“Brasília is much more than urbanism, it is a hypothesis for the reconstruction of an entire country” (p. 334). This is how Mário Pedrosa expressed himself, in 1959, regarding the new capital, which was being built in the Central Plateau of Brazil, at a thousand meters of altitude and a thousand kilometers from Rio de Janeiro and São Paulo – the two metropolises of the country. Being, perhaps, the only Brazilian critic to be excited by the creation of Brasilia, he understood that the construction of the city would be the culmination of an entire architectural process that had begun a few decades earlier with Lúcio Costa, Oscar Niemeyer, Carlos Leão, Jorge Moreira, Affonso E. Reidy and Ernani Vasconcelos.

Such young people merged their doctrinal inspirations with Le Corbusier's ideas, creating among them a revolutionary and, consequently, transforming state of mind. However, architecture in the 1930s, despite all its revolutionary conception, contradictorily ends up collaborating with the dictatorship that had recently been implemented. Lúcio Costa is appointed to direct the School of Fine Arts, there is the construction of the Ministry of Education building – where Le Corbusier’s theories were put into practice for the first time – and, almost simultaneously, the Pampulha complex is built .

The real social concerns would only appear later, after the war, when “re-democratization” is slowly contaminating almost all of society. “It is evident, therefore, that Pampulha could only be a result of the dictatorship, while Pedregulho (popular residential complex, designed by Reidy) is the work of an already democratic era” (p. 259).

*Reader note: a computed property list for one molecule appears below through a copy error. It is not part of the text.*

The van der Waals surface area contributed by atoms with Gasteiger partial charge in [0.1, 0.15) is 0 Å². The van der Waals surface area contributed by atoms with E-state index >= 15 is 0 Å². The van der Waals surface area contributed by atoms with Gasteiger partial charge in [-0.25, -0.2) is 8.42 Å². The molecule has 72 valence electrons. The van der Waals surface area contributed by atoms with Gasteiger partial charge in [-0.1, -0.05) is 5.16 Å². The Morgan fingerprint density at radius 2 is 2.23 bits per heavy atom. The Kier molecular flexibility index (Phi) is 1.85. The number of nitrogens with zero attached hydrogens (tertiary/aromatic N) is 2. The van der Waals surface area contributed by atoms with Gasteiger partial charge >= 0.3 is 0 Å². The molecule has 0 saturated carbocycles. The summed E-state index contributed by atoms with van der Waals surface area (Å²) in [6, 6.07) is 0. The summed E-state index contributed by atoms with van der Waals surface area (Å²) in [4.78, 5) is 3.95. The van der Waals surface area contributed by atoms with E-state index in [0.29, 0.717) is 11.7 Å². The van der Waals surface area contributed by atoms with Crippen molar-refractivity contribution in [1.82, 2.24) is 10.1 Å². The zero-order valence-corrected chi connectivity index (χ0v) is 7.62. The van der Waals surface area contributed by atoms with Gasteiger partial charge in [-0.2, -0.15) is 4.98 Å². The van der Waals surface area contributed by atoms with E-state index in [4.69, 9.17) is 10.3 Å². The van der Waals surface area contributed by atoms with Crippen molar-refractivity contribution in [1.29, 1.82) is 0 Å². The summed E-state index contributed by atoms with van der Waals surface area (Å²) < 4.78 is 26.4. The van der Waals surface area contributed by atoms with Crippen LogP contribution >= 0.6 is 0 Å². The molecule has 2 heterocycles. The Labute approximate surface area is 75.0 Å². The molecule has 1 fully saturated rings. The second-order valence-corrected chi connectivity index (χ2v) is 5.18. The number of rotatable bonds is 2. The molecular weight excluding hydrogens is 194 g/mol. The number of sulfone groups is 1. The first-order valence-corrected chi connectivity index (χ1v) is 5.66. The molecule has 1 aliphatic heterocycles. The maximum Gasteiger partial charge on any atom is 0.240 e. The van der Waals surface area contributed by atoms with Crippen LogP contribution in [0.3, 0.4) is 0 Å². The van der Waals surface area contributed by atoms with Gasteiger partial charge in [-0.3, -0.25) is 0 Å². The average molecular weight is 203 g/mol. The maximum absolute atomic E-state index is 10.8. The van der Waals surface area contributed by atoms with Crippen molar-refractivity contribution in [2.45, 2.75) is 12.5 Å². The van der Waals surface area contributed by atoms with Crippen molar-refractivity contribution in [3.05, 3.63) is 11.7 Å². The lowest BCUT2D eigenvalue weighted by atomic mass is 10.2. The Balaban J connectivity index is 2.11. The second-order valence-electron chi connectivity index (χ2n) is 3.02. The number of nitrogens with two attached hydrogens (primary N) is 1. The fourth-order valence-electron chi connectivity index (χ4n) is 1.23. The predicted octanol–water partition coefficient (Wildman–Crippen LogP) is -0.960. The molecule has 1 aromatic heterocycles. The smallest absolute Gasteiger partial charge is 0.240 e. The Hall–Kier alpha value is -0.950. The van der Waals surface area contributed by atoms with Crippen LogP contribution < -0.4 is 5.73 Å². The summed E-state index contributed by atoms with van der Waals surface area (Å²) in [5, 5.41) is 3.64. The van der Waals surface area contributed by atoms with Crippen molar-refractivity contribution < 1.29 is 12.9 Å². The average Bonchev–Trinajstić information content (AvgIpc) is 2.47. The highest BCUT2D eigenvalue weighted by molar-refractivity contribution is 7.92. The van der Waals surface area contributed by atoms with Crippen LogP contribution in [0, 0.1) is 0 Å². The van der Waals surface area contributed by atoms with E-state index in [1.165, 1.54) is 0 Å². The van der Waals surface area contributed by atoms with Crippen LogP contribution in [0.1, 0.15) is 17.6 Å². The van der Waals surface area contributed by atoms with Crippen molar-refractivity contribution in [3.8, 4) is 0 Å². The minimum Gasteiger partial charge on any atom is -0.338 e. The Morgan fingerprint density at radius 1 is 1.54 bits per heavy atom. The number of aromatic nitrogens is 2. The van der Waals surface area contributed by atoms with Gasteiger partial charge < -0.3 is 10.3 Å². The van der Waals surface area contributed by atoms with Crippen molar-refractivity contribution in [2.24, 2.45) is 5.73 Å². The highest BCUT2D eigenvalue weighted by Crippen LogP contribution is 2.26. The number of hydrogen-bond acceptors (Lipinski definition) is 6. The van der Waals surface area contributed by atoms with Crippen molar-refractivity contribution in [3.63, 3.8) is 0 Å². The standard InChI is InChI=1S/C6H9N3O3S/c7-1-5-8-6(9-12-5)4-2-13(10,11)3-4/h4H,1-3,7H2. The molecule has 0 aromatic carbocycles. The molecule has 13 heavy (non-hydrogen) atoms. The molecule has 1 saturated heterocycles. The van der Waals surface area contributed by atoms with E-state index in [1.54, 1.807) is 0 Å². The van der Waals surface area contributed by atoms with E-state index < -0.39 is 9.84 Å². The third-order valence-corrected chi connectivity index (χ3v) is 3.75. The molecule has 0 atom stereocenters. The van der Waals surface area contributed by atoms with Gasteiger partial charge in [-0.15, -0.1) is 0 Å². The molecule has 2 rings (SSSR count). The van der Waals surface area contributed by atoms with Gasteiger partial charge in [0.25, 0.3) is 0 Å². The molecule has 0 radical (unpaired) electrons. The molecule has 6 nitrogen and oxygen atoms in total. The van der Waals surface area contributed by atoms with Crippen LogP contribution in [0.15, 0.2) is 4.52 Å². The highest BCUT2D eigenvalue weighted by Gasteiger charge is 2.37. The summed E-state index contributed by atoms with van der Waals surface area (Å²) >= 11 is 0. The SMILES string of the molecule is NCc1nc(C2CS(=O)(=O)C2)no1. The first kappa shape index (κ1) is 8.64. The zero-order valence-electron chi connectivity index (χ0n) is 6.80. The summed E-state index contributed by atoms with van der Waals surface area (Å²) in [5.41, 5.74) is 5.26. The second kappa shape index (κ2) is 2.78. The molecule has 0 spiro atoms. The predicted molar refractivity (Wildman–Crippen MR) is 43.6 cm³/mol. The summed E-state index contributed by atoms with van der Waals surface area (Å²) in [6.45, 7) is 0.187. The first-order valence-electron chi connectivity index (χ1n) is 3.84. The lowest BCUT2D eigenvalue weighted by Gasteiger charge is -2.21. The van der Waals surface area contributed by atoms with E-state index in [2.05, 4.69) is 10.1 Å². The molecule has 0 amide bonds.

As Brasília is a city built in the conditions in which it was built, the author does not hesitate to consider it “an essay in utopia”, taking the word in the sense of an oasis “or a colony founded on artificial foundations”. This at a time when utopia becomes a plan – it is precisely this relationship between utopia and planning that constitutes, in his opinion, “the most profound and fundamental aesthetic thought of our time” (p. 356).



Mário Pedrosa, however, does not lose his capacity for criticism in the face of what he considers of fundamental importance: he constantly makes amends for deviations in the execution of the original plan, fears that the fever of immortality that attacks Juscelino will put everything to lose and does not spare criticism of the economic policy from the government. He considers that in the situation in which the country found itself (the article is from 1958), a financial catastrophe seemed to be approaching and the offensive against Brasília would tend to increase. And if its construction stopped, he prophesied, a military dictatorship would be implanted to stay.

Mário Pedrosa: journalist, art critic, professor, political activist, author of several books on art and politics, director of cultural institutions, died in November 1981, aged 81, after facing with dignity many years of forced exile, motivated by his political stances, always anti-authoritarian.

*Afranio Catani He is a retired professor at the Faculty of Education at USP and is currently a senior professor at the same institution. Visiting professor at the Faculty of Education of UERJ, Duque de Caxias campus.

Originally posted on extinct Jornal da Tarde, on August 14, 1982.



Mario Pedrosa. From Portinari's murals to Brasília's spaces. São Paulo, Perspective, 1982, 416 pages.